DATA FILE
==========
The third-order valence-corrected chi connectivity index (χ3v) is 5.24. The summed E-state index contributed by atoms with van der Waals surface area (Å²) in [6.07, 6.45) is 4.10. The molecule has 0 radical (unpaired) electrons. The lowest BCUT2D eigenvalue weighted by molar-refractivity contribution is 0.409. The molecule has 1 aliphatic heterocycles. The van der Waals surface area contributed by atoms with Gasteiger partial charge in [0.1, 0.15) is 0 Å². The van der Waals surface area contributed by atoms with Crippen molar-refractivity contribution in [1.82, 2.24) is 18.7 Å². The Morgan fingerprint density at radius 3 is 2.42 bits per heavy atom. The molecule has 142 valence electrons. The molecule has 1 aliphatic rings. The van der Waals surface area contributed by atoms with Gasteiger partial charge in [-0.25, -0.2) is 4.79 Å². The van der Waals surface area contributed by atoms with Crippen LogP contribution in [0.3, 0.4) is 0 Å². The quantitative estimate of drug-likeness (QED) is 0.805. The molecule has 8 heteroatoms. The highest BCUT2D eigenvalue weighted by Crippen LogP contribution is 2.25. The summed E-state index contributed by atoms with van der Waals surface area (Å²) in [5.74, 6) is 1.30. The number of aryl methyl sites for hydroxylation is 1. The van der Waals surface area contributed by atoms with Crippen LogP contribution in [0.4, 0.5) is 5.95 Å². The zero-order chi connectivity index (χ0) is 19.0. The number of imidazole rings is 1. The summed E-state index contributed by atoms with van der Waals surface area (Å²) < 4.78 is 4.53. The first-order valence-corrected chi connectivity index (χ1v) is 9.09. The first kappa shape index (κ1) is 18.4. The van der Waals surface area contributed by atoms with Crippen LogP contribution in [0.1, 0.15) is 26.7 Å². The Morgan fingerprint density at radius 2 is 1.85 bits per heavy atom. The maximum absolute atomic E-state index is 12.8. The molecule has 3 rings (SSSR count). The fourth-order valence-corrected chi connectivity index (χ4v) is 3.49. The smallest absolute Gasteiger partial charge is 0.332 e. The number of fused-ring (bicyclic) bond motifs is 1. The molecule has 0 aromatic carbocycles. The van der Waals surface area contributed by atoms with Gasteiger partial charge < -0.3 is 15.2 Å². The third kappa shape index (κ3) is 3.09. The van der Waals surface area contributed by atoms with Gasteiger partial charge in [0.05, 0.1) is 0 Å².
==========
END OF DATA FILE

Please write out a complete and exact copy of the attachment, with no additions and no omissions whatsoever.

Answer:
The third-order valence-corrected chi connectivity index (χ3v) is 5.24. The summed E-state index contributed by atoms with van der Waals surface area (Å²) in [6.07, 6.45) is 4.10. The molecule has 0 radical (unpaired) electrons. The lowest BCUT2D eigenvalue weighted by molar-refractivity contribution is 0.409. The molecule has 1 aliphatic heterocycles. The van der Waals surface area contributed by atoms with Gasteiger partial charge in [0.1, 0.15) is 0 Å². The van der Waals surface area contributed by atoms with Crippen molar-refractivity contribution in [1.82, 2.24) is 18.7 Å². The Morgan fingerprint density at radius 3 is 2.42 bits per heavy atom. The molecule has 142 valence electrons. The molecule has 1 aliphatic rings. The van der Waals surface area contributed by atoms with Gasteiger partial charge in [-0.25, -0.2) is 4.79 Å². The van der Waals surface area contributed by atoms with Crippen LogP contribution in [0.3, 0.4) is 0 Å². The quantitative estimate of drug-likeness (QED) is 0.805. The molecule has 8 heteroatoms. The highest BCUT2D eigenvalue weighted by Crippen LogP contribution is 2.25. The summed E-state index contributed by atoms with van der Waals surface area (Å²) in [5.74, 6) is 1.30. The number of aryl methyl sites for hydroxylation is 1. The van der Waals surface area contributed by atoms with Crippen LogP contribution in [0.4, 0.5) is 5.95 Å². The zero-order chi connectivity index (χ0) is 19.0. The number of imidazole rings is 1. The summed E-state index contributed by atoms with van der Waals surface area (Å²) < 4.78 is 4.53. The first-order valence-corrected chi connectivity index (χ1v) is 9.09. The first kappa shape index (κ1) is 18.4. The van der Waals surface area contributed by atoms with Crippen LogP contribution in [0.1, 0.15) is 26.7 Å². The Morgan fingerprint density at radius 2 is 1.85 bits per heavy atom. The maximum absolute atomic E-state index is 12.8. The molecule has 3 rings (SSSR count). The fourth-order valence-corrected chi connectivity index (χ4v) is 3.49. The smallest absolute Gasteiger partial charge is 0.332 e. The number of fused-ring (bicyclic) bond motifs is 1. The molecule has 0 aromatic carbocycles. The van der Waals surface area contributed by atoms with Gasteiger partial charge < -0.3 is 15.2 Å². The third kappa shape index (κ3) is 3.09. The van der Waals surface area contributed by atoms with Gasteiger partial charge in [0.05, 0.1) is 0 Å².